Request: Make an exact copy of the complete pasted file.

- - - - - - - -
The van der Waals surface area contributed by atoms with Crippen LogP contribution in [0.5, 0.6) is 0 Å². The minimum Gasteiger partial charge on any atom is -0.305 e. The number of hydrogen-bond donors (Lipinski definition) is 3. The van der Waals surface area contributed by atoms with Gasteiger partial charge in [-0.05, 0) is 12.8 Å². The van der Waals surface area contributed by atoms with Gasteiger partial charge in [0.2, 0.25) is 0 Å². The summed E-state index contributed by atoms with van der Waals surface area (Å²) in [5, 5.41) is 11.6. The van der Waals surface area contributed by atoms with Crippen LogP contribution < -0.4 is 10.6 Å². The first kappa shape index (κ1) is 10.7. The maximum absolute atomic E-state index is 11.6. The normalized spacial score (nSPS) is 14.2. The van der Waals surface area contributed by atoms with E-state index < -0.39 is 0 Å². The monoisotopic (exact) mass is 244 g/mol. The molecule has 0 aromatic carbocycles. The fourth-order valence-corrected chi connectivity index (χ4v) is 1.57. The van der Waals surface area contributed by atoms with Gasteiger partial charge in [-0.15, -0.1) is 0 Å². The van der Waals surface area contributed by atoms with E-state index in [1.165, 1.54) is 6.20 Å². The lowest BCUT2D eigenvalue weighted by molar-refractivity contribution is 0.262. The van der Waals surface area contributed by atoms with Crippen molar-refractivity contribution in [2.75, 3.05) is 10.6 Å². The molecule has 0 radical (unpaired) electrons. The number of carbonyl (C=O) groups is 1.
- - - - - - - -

The van der Waals surface area contributed by atoms with Crippen LogP contribution in [0.5, 0.6) is 0 Å². The minimum Gasteiger partial charge on any atom is -0.305 e. The number of hydrogen-bond donors (Lipinski definition) is 3. The van der Waals surface area contributed by atoms with Gasteiger partial charge in [-0.05, 0) is 12.8 Å². The van der Waals surface area contributed by atoms with Gasteiger partial charge in [0.2, 0.25) is 0 Å². The summed E-state index contributed by atoms with van der Waals surface area (Å²) in [5, 5.41) is 11.6. The van der Waals surface area contributed by atoms with Crippen LogP contribution < -0.4 is 10.6 Å². The first kappa shape index (κ1) is 10.7. The maximum absolute atomic E-state index is 11.6. The normalized spacial score (nSPS) is 14.2. The van der Waals surface area contributed by atoms with E-state index < -0.39 is 0 Å². The monoisotopic (exact) mass is 244 g/mol. The molecule has 0 aromatic carbocycles. The fourth-order valence-corrected chi connectivity index (χ4v) is 1.57. The van der Waals surface area contributed by atoms with Gasteiger partial charge in [-0.15, -0.1) is 0 Å². The van der Waals surface area contributed by atoms with E-state index in [1.165, 1.54) is 6.20 Å². The lowest BCUT2D eigenvalue weighted by molar-refractivity contribution is 0.262. The van der Waals surface area contributed by atoms with Crippen molar-refractivity contribution in [2.75, 3.05) is 10.6 Å². The molecule has 0 radical (unpaired) electrons. The number of carbonyl (C=O) groups is 1.